There were moments when I struggled with a sense of insignificance. In seminary, I had dreams of doing great things for God. Of being a missionary and equipping nationals to reach an entire nation. My wife had been trained as a Bible translator. But now we found ourselves tucked away in a small church, in a small town that seemed miles away from our earlier hopes and dreams.
Missionaries and a Movie
God used some missionaries and a movie to begin reshaping of my internal sense of significance. First, I heard about a missionary couple serving Christ on the Mosquito Coast of Honduras. The Mosquito Coast? Guess what they have lots of? This family had laboured in obscurity on the Mosquito Coast for twenty or thirty years. Talk about being “unknown”. But from what I heard, it didn’t seem to bother them.
Next, Linda and I had the opportunity to visit missionary friends in Indonesia. For several weeks we lived with men and women who prayed and planned to impact an entire nation with the gospel. While inspired by their vision, I felt dwarfed in comparison. My life and ministry seemed so small and insignificant.
Shortly after returning home, my wife and I went to see a newly released movie, Mr. Holland’s Opus. If you’ve seen the movie, you know it centers on the story of a man who dreamed of composing a beautiful symphony (a magnum opus). It would be his lasting musical legacy. But life didn’t go the way he planned. Instead of becoming a famous conductor, he became a high school music teacher. Not exactly his dream job, but it paid the bills. The years rolled by quickly; soon Mr. Holland was an older man, being pushed into retirement as the district head office cut funding for music programs. As he cleaned out his desk and made a final walk down the hallway into retirement, a student asked him to step into the school auditorium. To his surprise, the seats were full of cheering people. On the stage sat former students ready to play a piece of music he had composed. One of the students honoured him with the words, “Mr. Holland, we are your opus.”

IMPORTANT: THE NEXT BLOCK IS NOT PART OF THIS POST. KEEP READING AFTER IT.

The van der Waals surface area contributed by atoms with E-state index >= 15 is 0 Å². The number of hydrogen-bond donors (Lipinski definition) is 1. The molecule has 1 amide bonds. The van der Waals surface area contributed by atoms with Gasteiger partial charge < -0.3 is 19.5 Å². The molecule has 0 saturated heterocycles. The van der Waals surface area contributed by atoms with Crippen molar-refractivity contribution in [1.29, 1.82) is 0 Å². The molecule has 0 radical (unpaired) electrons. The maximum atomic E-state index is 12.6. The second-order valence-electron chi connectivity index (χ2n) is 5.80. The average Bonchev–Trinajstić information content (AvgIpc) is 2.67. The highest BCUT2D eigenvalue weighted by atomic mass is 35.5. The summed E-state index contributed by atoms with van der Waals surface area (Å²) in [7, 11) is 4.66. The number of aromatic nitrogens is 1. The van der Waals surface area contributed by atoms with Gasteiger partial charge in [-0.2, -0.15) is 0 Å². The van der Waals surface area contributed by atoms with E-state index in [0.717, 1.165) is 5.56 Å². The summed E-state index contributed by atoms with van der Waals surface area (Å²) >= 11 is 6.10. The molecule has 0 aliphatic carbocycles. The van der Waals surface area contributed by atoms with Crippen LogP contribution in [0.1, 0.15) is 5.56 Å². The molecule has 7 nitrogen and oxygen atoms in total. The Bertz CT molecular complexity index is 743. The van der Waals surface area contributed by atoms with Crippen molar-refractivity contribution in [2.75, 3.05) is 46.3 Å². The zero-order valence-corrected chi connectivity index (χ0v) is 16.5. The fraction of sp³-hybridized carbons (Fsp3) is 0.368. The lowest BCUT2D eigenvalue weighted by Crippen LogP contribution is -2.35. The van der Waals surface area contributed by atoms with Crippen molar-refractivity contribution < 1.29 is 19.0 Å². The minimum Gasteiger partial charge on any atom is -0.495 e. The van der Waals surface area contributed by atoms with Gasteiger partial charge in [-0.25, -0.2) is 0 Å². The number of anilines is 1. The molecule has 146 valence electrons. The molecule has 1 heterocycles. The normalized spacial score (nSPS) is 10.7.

As I left the theatre, my eyes brimmed with tears and my heart soared. I had been reminded significance doesn’t always come the way we expect or even want. In fact, the true measure of our work won’t be seen until we walk the hallway into heaven’s auditorium. Then, with heavenly hindsight, we’ll see what we should have foreseen: faithfulness without fanfare makes us well-known to Jesus. Even if we spend our life serving in obscurity on the Mosquito Coast or in one of the many out of the way places closer to home.
Francis Schaeffer once wrote: “As there are no little people in God’s sight, so there are no little places. To be wholly committed to God in the place where God wants him—this is the creature glorified.” Schaeffer goes further, he counsels that we not seek a bigger place “unless the Lord himself extrudes us into a greater one.”
I don’t recall ever reading the word “extrude” before, so I was thankful Schaeffer explained its meaning:
The word extrude is important here. To be extruded is to be forced out under pressure into a desired shape. Picture a huge press jamming soft metal at high pressure through a die so that the metal comes out in a certain shape. This is the way of the Christian: He should choose the lesser place until God extrudes him into a position of more responsibility and authority”
So what should we do when our hearts become restless and discontented? We must preach to our own hearts. We remind ourselves that it is too soon to know the significance of our service. Serving with passion and faithfulness is what God asks of us today. This is what makes a Christian well-known to Jesus. This is how we become, like Paul, a well-known unknown.
This post is taken from The Heart of the Preacher, by Rick Reed.
Francis Schaeffer, The Complete Works of Francis Schaeffer, vol. 3 (Wheaton, IL: Crossway, 1982), 64.